Metro Weekly

Congress members file SCOTUS brief in support of gay couple denied wedding cake

Brief argues that allowing an exemption for anti-gay baker would open floodgates to other forms of discrimination

Photo: Office of Rep. Sean Patrick Maloney, via Facebook.

On Wednesday, U.S. Sen. Tammy Baldwin (D-Wis.) and U.S. Rep. Sean Patrick Maloney (D-N.Y.) announced that 35 senators and 175 U.S. House members have joined them in filing an amicus brief in the Masterpiece Cakeshop case slated to be heard by the Supreme Court on Dec. 5.

In the brief, the members of Congress argue that laws prohibiting discrimination in places of public accommodations serve an important purpose, and that eliminating such discrimination is a compelling government interest. They argue that bakers like Jack Phillips, the owner of Masterpiece Cakeshop, in Lakewood, Colo., should not be allowed to use their religious beliefs to justify flouting nondiscrimination laws, as Phillips did when he refused to bake a cake for the wedding ceremony of Charlie Craig and Dave Mullins.

“Public accommodation laws mandate how businesses open to the general public must treat individuals with certain protected characteristics. Indeed, no matter how much or how little a particular business engages in ‘expressive’ conduct, nondiscrimination laws…govern any kind of commercial activity without regard to the level of expression involved,” the brief reads.

The brief also argues that allowing exemptions to nondiscrimination laws would set a precedent that could undermine protections for people who are not LGBTQ same-sex couples seeking a wedding cake. Almost any business, for any reason, would be able to claim a religious objection to limiting who they serve under the guise of “religious freedom” or “freedom of expression.”

“To attempt to articulate another standard that allows public accommodations to close themselves off to parts of the general public because the business claims ‘expressive’ components is not only unworkable, but such a standard would also ignore what nondiscrimination laws seek to do in the first place — eradicate discrimination, not compel or curb expression in any way,” the brief continues.

Phillips’ lawyers with the Alliance Defending Freedom have maintained that the Colorado Anti-Discrimination Act of which their client ran afoul is infringing upon his First Amendment rights. Furthermore, they argue, baking and designing cakes is a form of artistic expression, and forcing Phillips to serve same-sex couples is compelling speech by forcing him to implicitly endorse behavior that he believes to be sinful.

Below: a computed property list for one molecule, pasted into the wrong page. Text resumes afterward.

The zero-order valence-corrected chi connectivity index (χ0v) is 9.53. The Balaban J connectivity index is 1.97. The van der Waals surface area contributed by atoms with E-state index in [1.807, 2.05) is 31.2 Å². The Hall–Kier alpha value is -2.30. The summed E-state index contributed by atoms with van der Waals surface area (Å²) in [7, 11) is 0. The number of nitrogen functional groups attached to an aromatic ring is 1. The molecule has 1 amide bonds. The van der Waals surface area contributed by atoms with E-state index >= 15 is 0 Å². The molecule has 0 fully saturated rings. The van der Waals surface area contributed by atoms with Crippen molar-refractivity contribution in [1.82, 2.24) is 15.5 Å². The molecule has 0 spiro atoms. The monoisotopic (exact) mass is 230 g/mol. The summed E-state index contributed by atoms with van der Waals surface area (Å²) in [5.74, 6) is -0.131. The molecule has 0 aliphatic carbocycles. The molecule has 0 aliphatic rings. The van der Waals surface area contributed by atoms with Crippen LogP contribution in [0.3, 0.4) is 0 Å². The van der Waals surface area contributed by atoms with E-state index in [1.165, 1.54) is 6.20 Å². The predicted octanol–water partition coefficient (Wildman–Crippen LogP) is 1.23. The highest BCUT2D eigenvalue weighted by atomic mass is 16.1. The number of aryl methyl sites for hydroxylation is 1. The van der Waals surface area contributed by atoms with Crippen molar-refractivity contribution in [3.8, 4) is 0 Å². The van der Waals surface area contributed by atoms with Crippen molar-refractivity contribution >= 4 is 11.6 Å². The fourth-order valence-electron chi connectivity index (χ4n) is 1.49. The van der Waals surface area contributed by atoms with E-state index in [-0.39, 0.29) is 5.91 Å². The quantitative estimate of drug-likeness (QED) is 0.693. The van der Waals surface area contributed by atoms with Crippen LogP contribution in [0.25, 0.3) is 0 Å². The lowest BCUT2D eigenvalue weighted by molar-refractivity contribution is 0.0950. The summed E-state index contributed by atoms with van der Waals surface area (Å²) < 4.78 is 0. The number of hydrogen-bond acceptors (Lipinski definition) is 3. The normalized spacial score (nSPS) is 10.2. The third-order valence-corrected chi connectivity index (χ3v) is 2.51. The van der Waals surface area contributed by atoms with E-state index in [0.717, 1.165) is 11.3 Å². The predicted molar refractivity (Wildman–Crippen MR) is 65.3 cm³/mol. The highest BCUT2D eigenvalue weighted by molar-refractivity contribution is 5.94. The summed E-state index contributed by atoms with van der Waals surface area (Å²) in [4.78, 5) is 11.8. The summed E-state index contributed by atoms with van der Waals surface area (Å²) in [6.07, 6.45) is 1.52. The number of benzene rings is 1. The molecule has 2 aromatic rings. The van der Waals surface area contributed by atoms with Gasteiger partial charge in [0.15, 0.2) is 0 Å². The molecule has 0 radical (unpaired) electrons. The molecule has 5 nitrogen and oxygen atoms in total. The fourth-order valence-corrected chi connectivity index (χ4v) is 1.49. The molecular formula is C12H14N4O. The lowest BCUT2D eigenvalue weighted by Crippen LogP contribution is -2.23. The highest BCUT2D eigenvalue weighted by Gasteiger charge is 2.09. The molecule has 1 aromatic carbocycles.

The Department of Justice has previously filed a brief taking the side of Phillips and endorsing that interpretation. The DOJ has also asked the court if it can intervene and argue on Phillips’ behalf when the Supreme Court hears oral arguments in the case.

The congressional members’ brief was announced just days after a host of other amicus briefs were filed in support of Craig and Mullins’ initial lawsuit against Masterpiece, arguing that the government has an interest in passing and enforcing nondiscrimination laws. Those briefs argue that while Phillips has a right to believe whatever he wants, and a right to espouse those beliefs, he does not have the right to practice those beliefs if doing so infringes on the rights of others who do not believe similarly.

“We wouldn’t let a hotel owner refuse a room to a person because of their race or allow a restaurant to deny service to a couple based on their religion — and we can’t let that same kind of discrimination apply to Americans based on their sexual orientation or gender identity,” said Maloney, a co-chair of the Congressional LGBT Equality Caucus, whose members made up a majority of those signing onto the brief.

“I support religious freedom and the freedom of full equality for every American. [But] Our religious beliefs don’t entitle any of us to discriminate against others and I don’t believe that any American should face discrimination based on race, gender, or sexual orientation — whether it’s at a bakery, a hotel, or a doctor’s office,” Baldwin said in a statement. “If an individual has the ability to pay for a service and is not in violation of the law, they should not be turned away.”

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